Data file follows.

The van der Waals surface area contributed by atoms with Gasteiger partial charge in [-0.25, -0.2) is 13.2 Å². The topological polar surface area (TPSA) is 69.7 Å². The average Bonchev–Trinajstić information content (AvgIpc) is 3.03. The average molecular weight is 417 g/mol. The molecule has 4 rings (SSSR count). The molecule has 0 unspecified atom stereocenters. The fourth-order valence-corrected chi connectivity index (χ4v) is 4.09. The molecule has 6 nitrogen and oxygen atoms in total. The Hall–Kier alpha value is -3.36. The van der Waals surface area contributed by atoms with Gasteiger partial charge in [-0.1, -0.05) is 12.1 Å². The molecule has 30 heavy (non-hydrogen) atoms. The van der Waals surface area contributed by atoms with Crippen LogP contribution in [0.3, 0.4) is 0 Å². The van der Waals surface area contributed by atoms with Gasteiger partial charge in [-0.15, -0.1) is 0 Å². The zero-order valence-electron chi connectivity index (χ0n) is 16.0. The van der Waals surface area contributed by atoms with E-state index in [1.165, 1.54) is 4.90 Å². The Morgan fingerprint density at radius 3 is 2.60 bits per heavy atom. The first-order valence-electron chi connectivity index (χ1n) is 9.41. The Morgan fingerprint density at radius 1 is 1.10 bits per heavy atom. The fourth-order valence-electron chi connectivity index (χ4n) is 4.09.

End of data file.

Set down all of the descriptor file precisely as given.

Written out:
The van der Waals surface area contributed by atoms with Gasteiger partial charge in [-0.25, -0.2) is 13.2 Å². The topological polar surface area (TPSA) is 69.7 Å². The average Bonchev–Trinajstić information content (AvgIpc) is 3.03. The average molecular weight is 417 g/mol. The molecule has 4 rings (SSSR count). The molecule has 0 unspecified atom stereocenters. The fourth-order valence-corrected chi connectivity index (χ4v) is 4.09. The molecule has 6 nitrogen and oxygen atoms in total. The Hall–Kier alpha value is -3.36. The van der Waals surface area contributed by atoms with Gasteiger partial charge in [-0.1, -0.05) is 12.1 Å². The molecule has 30 heavy (non-hydrogen) atoms. The van der Waals surface area contributed by atoms with Crippen LogP contribution in [0.3, 0.4) is 0 Å². The van der Waals surface area contributed by atoms with Gasteiger partial charge in [-0.15, -0.1) is 0 Å². The zero-order valence-electron chi connectivity index (χ0n) is 16.0. The van der Waals surface area contributed by atoms with E-state index in [1.165, 1.54) is 4.90 Å². The Morgan fingerprint density at radius 3 is 2.60 bits per heavy atom. The first-order valence-electron chi connectivity index (χ1n) is 9.41. The Morgan fingerprint density at radius 1 is 1.10 bits per heavy atom. The fourth-order valence-electron chi connectivity index (χ4n) is 4.09.